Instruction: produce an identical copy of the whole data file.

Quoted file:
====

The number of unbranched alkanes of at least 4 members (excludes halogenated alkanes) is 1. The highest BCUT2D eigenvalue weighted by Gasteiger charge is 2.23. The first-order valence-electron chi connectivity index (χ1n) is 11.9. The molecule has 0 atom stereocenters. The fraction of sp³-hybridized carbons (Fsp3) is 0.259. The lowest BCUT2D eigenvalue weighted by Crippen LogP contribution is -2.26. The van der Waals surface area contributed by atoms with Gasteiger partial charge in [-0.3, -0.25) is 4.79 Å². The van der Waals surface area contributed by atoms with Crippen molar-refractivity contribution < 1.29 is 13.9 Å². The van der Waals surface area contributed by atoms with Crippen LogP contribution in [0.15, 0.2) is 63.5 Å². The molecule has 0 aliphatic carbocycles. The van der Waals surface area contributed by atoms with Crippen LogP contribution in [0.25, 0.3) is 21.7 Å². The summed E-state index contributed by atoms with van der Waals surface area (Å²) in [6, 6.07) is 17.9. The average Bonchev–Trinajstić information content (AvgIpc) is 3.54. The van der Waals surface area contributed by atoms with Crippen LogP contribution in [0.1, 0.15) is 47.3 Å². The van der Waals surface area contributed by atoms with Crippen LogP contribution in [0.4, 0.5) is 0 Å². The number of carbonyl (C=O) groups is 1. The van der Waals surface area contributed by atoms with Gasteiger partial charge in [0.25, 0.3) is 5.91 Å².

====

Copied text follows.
The number of unbranched alkanes of at least 4 members (excludes halogenated alkanes) is 1. The highest BCUT2D eigenvalue weighted by Gasteiger charge is 2.23. The first-order valence-electron chi connectivity index (χ1n) is 11.9. The molecule has 0 atom stereocenters. The fraction of sp³-hybridized carbons (Fsp3) is 0.259. The lowest BCUT2D eigenvalue weighted by Crippen LogP contribution is -2.26. The van der Waals surface area contributed by atoms with Gasteiger partial charge in [-0.3, -0.25) is 4.79 Å². The van der Waals surface area contributed by atoms with Crippen molar-refractivity contribution < 1.29 is 13.9 Å². The van der Waals surface area contributed by atoms with Crippen LogP contribution in [0.15, 0.2) is 63.5 Å². The molecule has 0 aliphatic carbocycles. The van der Waals surface area contributed by atoms with Crippen LogP contribution in [0.25, 0.3) is 21.7 Å². The summed E-state index contributed by atoms with van der Waals surface area (Å²) in [6, 6.07) is 17.9. The average Bonchev–Trinajstić information content (AvgIpc) is 3.54. The van der Waals surface area contributed by atoms with Crippen LogP contribution in [0.1, 0.15) is 47.3 Å². The van der Waals surface area contributed by atoms with Crippen LogP contribution in [0.4, 0.5) is 0 Å². The number of carbonyl (C=O) groups is 1. The van der Waals surface area contributed by atoms with Gasteiger partial charge in [0.25, 0.3) is 5.91 Å².